I was eager to view “Goofs and Saddles” one of the shorts on that videocassette, as I had seen a snippet from the short of Curly in the bandwagon when it was included in the compilation “Stop, Look, and Laugh” (1960). Those boys looked “mighty purty” with their long hair and mustaches. The boys attempt to cheat during the poker game was fun. The highlight was when Moe and Curly who each had two aces and attempted to pass cards to each other, only they each hand each other their own aces! The climax was exciting as they escaped from Longhorn Pete’s saloon; I vividly recall Moe and Larry jumping from the window onto the covered wagon.

The dollar signs on Curly's apparel reminded me of you know. 
One of the highlights was when Ian would return from his cabin in Invemere, B.C. We took turns arranging a sleepover at each other’s house. When we were deciding which film we should view, I already had in it mind based on a conversation in grade three. When we had not known one and other closely, I brought up the topic about who his favorite comedy teams were. I asked him if he had ever seen The Three Stooges? He replied that they were one of his favorites. As I recalled the events of a Stooge short, “Tassels In The Air”, he interjected the scenes he found to be humorous. Especially Curly’s wild expression whenever he saw tassels, and how Moe and Larry would calm him with a brush. He later told me that he was related to John Candy. I raved about how it was awesome to have had him as a relative. Had I known of John Candy’s sycophantic character William B. Williams that he played on “SCTV”, I would have clapped my hands and have laughed cheaply. Come time to when we were planning our sleepover, the question about what film to watch came up. I suggested Mel Brooks’ film “SpaceBalls” (1987) because I knew he would enjoy it as much as I did. Once I mentioned that it stared Mr. Candy he was inclined.
A slight addendum, a couple of years when I religiously watched The Three Stooges on the weekends, (or as I called it "Stooge Saturday and Sunday") "SCTV" would precede it. I always liked the fast opening that would show a clip of the cast member, then shrink to reveal four squares with the characters he/she played. When I heard that theme, with televisions being tossed about, it was a signal that I was half-an-hour away from the slap-stick antics of The Three Stooges. 

From watching the opening I was aware that John Candy was a regular on the show, although I never paid attention to the characters he played. During my conversation with Ian, this screenshot was in my mind as I relayed the credits of his relative to him.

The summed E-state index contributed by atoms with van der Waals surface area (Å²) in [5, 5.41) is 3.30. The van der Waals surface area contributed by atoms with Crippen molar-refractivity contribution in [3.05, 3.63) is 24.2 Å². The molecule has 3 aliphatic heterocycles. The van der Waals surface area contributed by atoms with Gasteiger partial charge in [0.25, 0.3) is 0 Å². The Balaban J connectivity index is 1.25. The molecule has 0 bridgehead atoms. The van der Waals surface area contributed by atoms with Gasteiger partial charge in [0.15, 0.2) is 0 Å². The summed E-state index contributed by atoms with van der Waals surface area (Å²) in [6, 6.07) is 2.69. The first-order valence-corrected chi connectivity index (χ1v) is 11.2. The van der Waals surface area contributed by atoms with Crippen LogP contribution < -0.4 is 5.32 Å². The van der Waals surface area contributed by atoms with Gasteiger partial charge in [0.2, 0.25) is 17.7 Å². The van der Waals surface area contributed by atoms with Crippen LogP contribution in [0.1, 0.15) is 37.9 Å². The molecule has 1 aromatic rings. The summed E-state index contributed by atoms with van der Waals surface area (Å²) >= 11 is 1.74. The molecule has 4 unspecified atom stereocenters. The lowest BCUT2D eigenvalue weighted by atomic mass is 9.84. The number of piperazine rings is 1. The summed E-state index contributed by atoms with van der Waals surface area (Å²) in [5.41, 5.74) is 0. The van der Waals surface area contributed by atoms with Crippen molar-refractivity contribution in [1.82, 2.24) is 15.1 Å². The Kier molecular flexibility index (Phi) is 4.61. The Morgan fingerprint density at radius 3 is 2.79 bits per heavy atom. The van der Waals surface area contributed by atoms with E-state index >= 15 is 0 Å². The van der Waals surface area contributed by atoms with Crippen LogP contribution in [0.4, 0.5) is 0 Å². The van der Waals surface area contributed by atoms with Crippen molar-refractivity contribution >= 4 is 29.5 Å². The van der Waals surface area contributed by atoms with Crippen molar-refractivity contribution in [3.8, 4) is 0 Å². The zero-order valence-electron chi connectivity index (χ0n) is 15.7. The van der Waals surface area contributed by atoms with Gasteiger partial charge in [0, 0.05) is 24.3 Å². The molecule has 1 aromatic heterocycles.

On the way to his house, my sister and I were listening to Petula Clark’s hit, “Downtown” in the car. I could not help but recall Groundskeeper Willie’s off-key rendition in “Homer’s Barbershop Quartet”. As we passed “Marion Carson Elementary” I pretended as if I was revisiting it after a long period, as Uncle Scrooge did in the DUCKTALES episode, “Back To The Klondike” I always enjoyed being in the company of Ian’s family. His mother, sister, and father exuded warmth once you entered. It was a glorious time once I dropped my duffel bag into his room. I was skittish about taking the upper bunk bed as I had a fear of it collapsing, as I had seen the repercussions once Curly lied down. Ian was beaming with enthusiasm about the television that was in the basement was now in his room. He showed me the VHS releases of “Bart The General” and “Bart The Daredevil”. We were two pals without a care in the world.
The home where my late friend, Ian McDonald resided. Many's the time we would walk back from school to here. It was always filled with many merry moments. In my minds eye, I can see the arrangement of all of the rooms.
First we went to his backyard, bounced on his trampoline yelling “Tramp-amp-oline” as Homer referred to it. Then we took turns swinging from a tree and landing on the trampoline.  Once we were exhausted, we headed to Ian’s room where we watched “Homer’s Barbershop Quartet”, the very episode I had in mind earlier today. I can never forget watching it on his television with dials to the side. When I listen to “Baby On Board” it opens a flood of memories.
Bounce after bounce propelled to enormous heights of ecstasy. The panel from "The Unsafe Safe" (1960) by Carl Barks is what I pictured when I rebounded from the trampoline. I imagined that this must have been what Uncle Scrooge experienced.
After a scrumptious super of our favorite meal, Macaroni and Cheese, we then went to Roger’s Video to look at what another film to rent.  Back when VHS had not been yet phased out it was neat to see the array of titles down the aisles. When we came back we started our movie night. On the videocassette where I taped “SpaceBalls” the DUCKTALES episode “Robot Robbers” preceded it. Towards the end of the episode, Ian told me that Flintheart Glomgold reminded me of him. I was surprised as he was the most despicable of Carl Barks’ creations.
This was the exact point where Ian told me that Flintheart Glomgold reminded him of me. I was touched by his enthusiasm for my interest. Isn't it funny, how I think of him when I watch this scene in particular.